Arthritis plus Psoriasis, a skin disease with white silvery scales, usually on the back of the elbows, front of the knees, very bottom of the back, scalp, & many other places (usually where skin is tight). Psoriasis is common, but having arthritis along with it isn’t.
The arthritis can involve any combination of joints, both small (e.g. hands) and large (like hip or knee). The inflamed joints usually aren’t symmetric on both sides of the body, but sometimes are. Many patients have pains in their tendons and ligaments, not just joints.
Two signs, if present, might clue us in. One is “sausage digit,” a single toe or finger becomes entirely fat & swollen (“digit” in medicine means finger or toe; technical term is “dactylitis”). Another are nail pits, as if someone began to burr tiny holes in the fingernails or toenails.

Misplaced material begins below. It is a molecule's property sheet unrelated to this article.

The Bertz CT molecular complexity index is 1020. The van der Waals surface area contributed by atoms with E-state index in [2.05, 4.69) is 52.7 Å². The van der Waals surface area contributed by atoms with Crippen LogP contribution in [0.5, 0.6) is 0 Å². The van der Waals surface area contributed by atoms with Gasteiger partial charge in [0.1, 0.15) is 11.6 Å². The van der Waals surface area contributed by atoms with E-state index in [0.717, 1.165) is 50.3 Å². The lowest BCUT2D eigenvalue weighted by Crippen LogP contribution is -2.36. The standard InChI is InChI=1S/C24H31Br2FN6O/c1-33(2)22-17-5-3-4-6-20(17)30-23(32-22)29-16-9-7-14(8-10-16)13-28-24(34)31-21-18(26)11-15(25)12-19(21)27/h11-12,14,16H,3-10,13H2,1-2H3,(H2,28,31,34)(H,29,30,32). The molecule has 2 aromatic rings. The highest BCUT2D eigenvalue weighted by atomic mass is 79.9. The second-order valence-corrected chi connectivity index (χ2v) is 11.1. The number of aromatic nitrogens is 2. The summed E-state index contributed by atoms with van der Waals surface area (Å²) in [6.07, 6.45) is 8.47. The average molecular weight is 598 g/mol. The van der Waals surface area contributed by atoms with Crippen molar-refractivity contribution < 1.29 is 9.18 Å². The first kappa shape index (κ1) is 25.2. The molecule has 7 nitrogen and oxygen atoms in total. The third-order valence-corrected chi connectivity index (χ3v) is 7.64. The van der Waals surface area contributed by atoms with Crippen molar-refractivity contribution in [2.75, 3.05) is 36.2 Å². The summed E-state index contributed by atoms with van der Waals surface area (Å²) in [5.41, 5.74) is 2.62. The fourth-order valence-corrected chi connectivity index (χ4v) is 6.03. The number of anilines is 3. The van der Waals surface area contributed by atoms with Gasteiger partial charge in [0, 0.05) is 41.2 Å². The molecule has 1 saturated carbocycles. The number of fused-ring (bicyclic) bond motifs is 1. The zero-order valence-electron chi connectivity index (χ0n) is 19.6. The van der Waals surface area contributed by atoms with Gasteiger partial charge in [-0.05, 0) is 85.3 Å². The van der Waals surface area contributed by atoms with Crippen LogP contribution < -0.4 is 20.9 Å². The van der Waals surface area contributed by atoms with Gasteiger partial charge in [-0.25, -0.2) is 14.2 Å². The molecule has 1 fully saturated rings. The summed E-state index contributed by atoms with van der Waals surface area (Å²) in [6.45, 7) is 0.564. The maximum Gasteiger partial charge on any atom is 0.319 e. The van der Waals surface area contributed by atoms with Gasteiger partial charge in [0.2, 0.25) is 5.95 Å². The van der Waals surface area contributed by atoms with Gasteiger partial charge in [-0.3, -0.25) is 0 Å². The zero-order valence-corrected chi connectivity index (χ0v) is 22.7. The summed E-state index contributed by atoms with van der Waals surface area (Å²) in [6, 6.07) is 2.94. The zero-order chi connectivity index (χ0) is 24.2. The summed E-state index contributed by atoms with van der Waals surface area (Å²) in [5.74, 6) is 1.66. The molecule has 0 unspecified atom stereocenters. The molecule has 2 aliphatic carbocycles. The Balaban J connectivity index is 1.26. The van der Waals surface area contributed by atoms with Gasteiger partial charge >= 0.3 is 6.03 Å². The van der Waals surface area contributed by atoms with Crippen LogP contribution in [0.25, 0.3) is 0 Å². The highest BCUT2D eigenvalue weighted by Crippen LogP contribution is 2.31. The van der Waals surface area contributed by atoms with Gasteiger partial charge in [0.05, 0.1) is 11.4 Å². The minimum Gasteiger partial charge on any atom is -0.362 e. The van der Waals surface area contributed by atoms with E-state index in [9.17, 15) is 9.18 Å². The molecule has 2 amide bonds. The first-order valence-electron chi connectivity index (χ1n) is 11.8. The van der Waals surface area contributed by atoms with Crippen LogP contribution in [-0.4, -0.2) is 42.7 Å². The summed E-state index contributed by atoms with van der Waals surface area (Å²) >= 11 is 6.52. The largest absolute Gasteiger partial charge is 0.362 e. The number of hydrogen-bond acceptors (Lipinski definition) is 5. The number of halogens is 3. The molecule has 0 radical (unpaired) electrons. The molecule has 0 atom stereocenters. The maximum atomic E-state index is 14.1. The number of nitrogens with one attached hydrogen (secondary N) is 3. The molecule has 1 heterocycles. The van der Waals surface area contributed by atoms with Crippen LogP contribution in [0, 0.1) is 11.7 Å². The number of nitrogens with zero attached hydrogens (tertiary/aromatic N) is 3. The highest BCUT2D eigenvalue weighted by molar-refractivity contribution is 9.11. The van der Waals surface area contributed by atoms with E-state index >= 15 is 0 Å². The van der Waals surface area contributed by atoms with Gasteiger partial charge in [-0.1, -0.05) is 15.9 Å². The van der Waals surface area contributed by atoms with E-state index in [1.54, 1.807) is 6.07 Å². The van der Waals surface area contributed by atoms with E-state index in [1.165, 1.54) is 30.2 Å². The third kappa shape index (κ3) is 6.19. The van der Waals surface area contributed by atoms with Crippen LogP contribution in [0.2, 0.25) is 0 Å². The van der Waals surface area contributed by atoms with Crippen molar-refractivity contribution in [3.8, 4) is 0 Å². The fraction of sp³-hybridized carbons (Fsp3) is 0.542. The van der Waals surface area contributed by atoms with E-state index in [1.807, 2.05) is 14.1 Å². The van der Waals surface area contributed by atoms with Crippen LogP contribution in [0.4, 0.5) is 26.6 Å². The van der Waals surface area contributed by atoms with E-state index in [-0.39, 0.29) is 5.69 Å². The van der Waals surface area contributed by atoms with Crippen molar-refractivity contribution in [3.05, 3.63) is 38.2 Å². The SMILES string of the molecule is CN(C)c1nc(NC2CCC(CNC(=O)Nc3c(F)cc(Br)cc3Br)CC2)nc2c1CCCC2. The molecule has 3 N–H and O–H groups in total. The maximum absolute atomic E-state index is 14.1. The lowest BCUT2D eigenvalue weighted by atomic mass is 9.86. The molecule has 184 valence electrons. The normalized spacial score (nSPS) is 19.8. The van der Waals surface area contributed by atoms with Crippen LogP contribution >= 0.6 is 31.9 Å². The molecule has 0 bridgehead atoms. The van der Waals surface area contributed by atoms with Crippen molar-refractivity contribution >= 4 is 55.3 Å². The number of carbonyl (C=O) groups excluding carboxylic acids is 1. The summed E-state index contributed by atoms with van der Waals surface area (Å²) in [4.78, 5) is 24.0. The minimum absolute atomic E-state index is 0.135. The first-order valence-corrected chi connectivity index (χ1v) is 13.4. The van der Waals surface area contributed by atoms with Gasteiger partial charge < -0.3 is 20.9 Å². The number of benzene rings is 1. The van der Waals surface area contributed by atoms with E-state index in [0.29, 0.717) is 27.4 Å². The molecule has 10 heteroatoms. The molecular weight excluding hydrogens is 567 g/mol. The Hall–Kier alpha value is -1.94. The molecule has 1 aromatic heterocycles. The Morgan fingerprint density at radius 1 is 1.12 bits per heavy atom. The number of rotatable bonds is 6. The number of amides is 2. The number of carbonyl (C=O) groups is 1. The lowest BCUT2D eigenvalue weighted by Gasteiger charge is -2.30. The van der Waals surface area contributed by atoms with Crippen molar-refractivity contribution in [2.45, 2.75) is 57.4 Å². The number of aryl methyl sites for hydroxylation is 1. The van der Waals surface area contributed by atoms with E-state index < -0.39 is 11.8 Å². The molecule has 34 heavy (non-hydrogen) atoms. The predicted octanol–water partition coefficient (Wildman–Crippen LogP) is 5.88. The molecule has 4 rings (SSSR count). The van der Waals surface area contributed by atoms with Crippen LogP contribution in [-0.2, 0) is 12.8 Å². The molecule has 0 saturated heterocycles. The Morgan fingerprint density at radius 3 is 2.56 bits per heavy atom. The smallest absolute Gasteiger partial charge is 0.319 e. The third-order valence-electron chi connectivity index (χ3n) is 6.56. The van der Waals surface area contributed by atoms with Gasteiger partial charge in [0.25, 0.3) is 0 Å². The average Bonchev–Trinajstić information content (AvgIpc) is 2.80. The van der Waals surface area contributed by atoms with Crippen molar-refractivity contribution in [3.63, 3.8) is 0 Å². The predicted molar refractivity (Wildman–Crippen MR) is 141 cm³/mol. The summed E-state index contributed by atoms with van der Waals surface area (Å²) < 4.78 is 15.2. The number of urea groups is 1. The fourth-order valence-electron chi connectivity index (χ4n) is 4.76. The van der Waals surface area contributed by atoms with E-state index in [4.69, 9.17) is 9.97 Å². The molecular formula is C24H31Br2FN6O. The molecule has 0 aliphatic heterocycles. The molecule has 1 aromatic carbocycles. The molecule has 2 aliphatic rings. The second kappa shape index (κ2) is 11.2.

Blood tests are only useful for ruling out other diseases; there isn’t any for Psoriatic Arthritis itself. There may general abnormalities, like anemia on the CBC, and an elevated Sed Rate (ESR) or CRP. X-rays only help after joint destruction has begun. Basically, rheumatologists make the diagnosis by finding a typical pattern of arthritis in a patient with psoriasis.
Treatment is available. It helps with pain, and prevents joint destruction. Since patients with Psoriatic Arthritis have more risk of heart attacks, due to constant inflammation, the medications are protective in that respect as well.